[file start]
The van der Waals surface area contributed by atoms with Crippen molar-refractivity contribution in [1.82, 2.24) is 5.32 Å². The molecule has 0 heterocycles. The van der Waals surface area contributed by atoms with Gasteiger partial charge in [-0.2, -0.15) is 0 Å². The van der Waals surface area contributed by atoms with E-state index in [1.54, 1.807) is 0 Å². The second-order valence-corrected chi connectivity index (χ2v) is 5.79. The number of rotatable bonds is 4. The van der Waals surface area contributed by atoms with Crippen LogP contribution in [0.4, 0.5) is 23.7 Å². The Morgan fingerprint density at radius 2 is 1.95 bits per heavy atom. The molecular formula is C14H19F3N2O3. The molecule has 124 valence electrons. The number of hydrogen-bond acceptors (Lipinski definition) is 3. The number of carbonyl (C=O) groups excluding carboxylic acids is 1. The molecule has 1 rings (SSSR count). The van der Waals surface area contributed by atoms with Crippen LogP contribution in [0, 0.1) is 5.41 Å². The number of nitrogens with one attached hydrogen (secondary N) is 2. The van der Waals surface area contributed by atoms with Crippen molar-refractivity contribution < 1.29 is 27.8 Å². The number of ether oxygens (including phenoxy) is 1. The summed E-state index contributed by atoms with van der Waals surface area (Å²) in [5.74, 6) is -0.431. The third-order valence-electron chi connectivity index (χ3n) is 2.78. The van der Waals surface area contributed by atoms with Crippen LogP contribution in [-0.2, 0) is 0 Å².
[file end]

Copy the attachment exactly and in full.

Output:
The van der Waals surface area contributed by atoms with Crippen molar-refractivity contribution in [1.82, 2.24) is 5.32 Å². The molecule has 0 heterocycles. The van der Waals surface area contributed by atoms with Gasteiger partial charge in [-0.2, -0.15) is 0 Å². The van der Waals surface area contributed by atoms with E-state index in [1.54, 1.807) is 0 Å². The second-order valence-corrected chi connectivity index (χ2v) is 5.79. The number of rotatable bonds is 4. The van der Waals surface area contributed by atoms with Crippen LogP contribution in [0.4, 0.5) is 23.7 Å². The Morgan fingerprint density at radius 2 is 1.95 bits per heavy atom. The molecular formula is C14H19F3N2O3. The molecule has 124 valence electrons. The number of hydrogen-bond acceptors (Lipinski definition) is 3. The number of carbonyl (C=O) groups excluding carboxylic acids is 1. The molecule has 1 rings (SSSR count). The van der Waals surface area contributed by atoms with Crippen LogP contribution in [0, 0.1) is 5.41 Å². The number of nitrogens with one attached hydrogen (secondary N) is 2. The van der Waals surface area contributed by atoms with Crippen molar-refractivity contribution < 1.29 is 27.8 Å². The number of ether oxygens (including phenoxy) is 1. The summed E-state index contributed by atoms with van der Waals surface area (Å²) in [5.74, 6) is -0.431. The third-order valence-electron chi connectivity index (χ3n) is 2.78. The van der Waals surface area contributed by atoms with Crippen LogP contribution in [-0.2, 0) is 0 Å².